• 4. • Julius Stone challenges Goodhart and distinguishes between "descriptive" and "prescriptive" ratio decidendi to conclude that facts may be of many possible "levels of generalisation". Descriptively the phrase imports an explanation of the courts reasoning to its conclusion based on sociological, historical and even psychological inquiry. And the finding from such an inquiry is true or untrue as a matter of fact. This may be sought at various levels. Prescriptively the phrase refers to a normative judgment, requiring us to choose a particular, that is, binding ratio decidendi. In other words, Stones argument is that Goodharts theory yields indeterminate results because the "principle" derivable from a case by the Goodhart method of "material facts plus decision" is entirely dependent on the level of generality at which one chooses to describe the facts. Dr. Tabrez Ahmad, 4 technolexindia.blogspot.com
  • 5. • In this context R. Cross defines "the ratio decidendi of a case" as "any rule of law considered necessary by the Judge for the decision of the case: it is that part of the decision which has binding effect and the facts of the case play a large part in its identification". Hence, all other statements of law are obiter dicta. Now, the word "necessary" is used in the sense of "essential to the working of a judicial system". It seems Cross supports Goodhart. And a binding principle may be sketched as follows. Dr. Tabrez Ahmad, 5 technolexindia.blogspot.com
  • 6. • Where the facts are a, b, c, d, e, g and a reported decision is P, the decision is said to be based on the rule that whenever A, B, C then X should be decided. Here the lower case letters stand for the particular circumstances of the case and capital letters for general properties of facts so that a is an instance of A, etc. Thus the ruling in P can be summarised as:• P: a, b, c, d, e, g/A.B.C X. Dr. Tabrez Ahmad, 6 technolexindia.blogspot.com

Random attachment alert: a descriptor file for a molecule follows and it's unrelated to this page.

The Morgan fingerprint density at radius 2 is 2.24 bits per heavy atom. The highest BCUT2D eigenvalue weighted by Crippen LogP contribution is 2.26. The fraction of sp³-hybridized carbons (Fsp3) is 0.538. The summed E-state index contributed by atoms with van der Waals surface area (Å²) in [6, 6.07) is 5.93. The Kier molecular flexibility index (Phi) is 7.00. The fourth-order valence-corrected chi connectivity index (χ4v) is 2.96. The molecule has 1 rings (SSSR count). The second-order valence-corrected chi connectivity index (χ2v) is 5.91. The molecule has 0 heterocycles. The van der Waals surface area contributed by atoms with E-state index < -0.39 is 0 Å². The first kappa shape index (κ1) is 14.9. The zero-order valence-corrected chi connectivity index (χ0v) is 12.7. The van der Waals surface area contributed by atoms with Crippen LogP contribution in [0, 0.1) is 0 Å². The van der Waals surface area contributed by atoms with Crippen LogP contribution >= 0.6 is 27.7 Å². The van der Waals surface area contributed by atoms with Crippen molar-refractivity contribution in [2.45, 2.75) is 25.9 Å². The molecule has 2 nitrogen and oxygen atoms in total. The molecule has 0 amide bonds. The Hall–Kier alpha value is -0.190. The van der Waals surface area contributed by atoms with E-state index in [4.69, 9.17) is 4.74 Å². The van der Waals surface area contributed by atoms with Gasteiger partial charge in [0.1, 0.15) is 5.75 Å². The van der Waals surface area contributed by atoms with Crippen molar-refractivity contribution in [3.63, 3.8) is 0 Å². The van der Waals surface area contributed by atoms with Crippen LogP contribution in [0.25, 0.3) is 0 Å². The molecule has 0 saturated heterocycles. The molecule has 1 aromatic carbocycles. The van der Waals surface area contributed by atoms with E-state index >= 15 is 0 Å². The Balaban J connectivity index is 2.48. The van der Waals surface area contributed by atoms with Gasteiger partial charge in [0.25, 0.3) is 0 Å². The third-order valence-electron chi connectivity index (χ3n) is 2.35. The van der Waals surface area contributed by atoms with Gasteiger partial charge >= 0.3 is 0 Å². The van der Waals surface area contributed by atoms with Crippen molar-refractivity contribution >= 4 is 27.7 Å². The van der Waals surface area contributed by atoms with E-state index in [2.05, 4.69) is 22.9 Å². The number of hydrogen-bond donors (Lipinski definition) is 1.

• 7. • The novel case, N, is a case of a1, b1, c1, 1, (i.e. not — e1), f1 and it is governed by P, which is binding on the court. Now, in case the court decides to follow P, its ruling will be:• N: a1, b1, c1, d1, 1, f1, /A.B.C X.• In spite of some difficulties Goodharts definition of ratio decidendi may be taken as a working rule. According to him the ratio is equated with the material facts of the case plus the decision thereon. And the rules for finding the ratio or principle may be summed up as follows:• (1) The principle of a case is not found in the reasons given in the opinion. Dr. Tabrez Ahmad, 7 technolexindia.blogspot.com
  • 8. • (2) The principle is not found in the rule of law set forth as the opinion.• (3) The principle is not necessarily found by a consideration of all the ascertainable facts of the case, and the Judges decision.• (4) The principle of the case is found by taking account• (a) of the facts treated by the Judge as material, and• (b) his decision as based on them.• (5) In finding the principle it is also necessary to establish what facts were held to be immaterial by the Judge, for the principle may depend as much on exclusion as it does on inclusion. Dr. Tabrez Ahmad, 8 technolexindia.blogspot.com